Does tap water conduct electricity? No, seriously, have you ever stopped and wondered if your tap water can conduct electricity?
If the answer is yes, it begs the question, “Why does tap water conduct electricity?”
Not many people give it a second thought.
Still, it is actually quite fascinating to discover the reason why everyday tap water in your home is actually a good conductor of electricity.
Yes, tap water can conduct electricity, and that is mainly because of the dissolved minerals and salts in tap water, which boost its conductivity by delivering ions.
Understanding a Bit about the Science of Conductivity
Electrical conductivity is a measurement of how well a material conducts electricity.
It describes how much voltage is needed for a current to be transmitted by passing through it.
It is a basic property of materials and is determined by an atom’s electrons and how easy it is to excite them.
Electrical conductivity is measured in microsiemens per centimeter (µs/cm) or micromhos per centimeter (µmhos/cm).
The Greek letter κ is used in electrical engineering.
Measurements of conductivity are taken using a meter and probe.
They help calculate the water resistance as a current is passed between two electrodes when submerged in a standardized aqueous solution.
When measuring, you will discover that the best materials for conducting electricity include:
There is no water resistance as the current passes through them, their electrons are free to flow, and the charge transfers from one material to another.
Other materials are semi-conductors or insulators.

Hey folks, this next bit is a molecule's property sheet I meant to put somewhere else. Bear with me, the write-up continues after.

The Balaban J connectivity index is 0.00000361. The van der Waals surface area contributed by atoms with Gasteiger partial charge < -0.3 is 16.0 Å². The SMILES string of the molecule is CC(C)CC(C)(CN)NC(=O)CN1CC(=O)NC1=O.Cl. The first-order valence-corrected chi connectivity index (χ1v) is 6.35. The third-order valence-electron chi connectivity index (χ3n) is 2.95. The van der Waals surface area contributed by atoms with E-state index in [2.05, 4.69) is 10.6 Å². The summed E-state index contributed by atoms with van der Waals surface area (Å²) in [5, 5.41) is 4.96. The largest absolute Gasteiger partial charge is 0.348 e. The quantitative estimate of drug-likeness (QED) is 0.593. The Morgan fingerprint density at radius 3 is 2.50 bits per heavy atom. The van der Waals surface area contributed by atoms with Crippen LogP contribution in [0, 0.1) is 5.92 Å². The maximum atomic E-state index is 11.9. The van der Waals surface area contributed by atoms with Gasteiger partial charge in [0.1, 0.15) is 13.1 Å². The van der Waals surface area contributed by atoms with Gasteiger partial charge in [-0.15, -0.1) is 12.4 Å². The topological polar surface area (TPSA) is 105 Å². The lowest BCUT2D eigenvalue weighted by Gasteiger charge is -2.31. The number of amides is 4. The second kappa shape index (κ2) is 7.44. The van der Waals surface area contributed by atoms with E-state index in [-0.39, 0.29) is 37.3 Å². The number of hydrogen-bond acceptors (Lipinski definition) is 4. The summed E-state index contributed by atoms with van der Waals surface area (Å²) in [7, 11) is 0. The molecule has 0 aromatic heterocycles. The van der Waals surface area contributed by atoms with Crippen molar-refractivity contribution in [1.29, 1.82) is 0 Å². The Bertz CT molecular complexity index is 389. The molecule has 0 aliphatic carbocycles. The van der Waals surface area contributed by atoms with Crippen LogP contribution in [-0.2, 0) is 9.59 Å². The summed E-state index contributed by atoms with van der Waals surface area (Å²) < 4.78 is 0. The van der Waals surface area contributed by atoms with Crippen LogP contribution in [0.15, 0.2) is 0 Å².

Fact: Microsiemens per centimeter (S/cm) conductivity measurements are crucial for checking on water quality and finding contaminants.
Does Tap Water Conduct Electricity?
Yes, tap water can conduct electricity, which is mainly because of the composition of water.
When you dig deeper, you realize that tap water is not pure.
And it is due to those contaminants, minerals, and other stuff, you notice tap water to become a good conductor of electricity.
The Impure Tap Water
Tap water is not pure. It has solid inorganic chemicals added such as chlorine, that kill bacteria and viruses.
Chlorine occurs naturally as can fluoride, another chemical that is added because it prevents dental cavities.
Similarly, it may also contain minerals like:
Tap water can also carry contaminants such as nitrates, only harmful to humans in large amounts.
It also contains VOCs and heavy metals, including lead, copper and arsenic which, although present naturally in trace amounts, are usually in quantities associated with agricultural and industrial runoff.
How Does Tap Water Conduct Electricity?
The inorganic solids in tap water are chemicals whose atoms are either negatively or positively charged.
As a current is passed through the water the ions attract positive to negative and create flow.
Chloride, nitrate, sulfate, and phosphate carry a negative charge.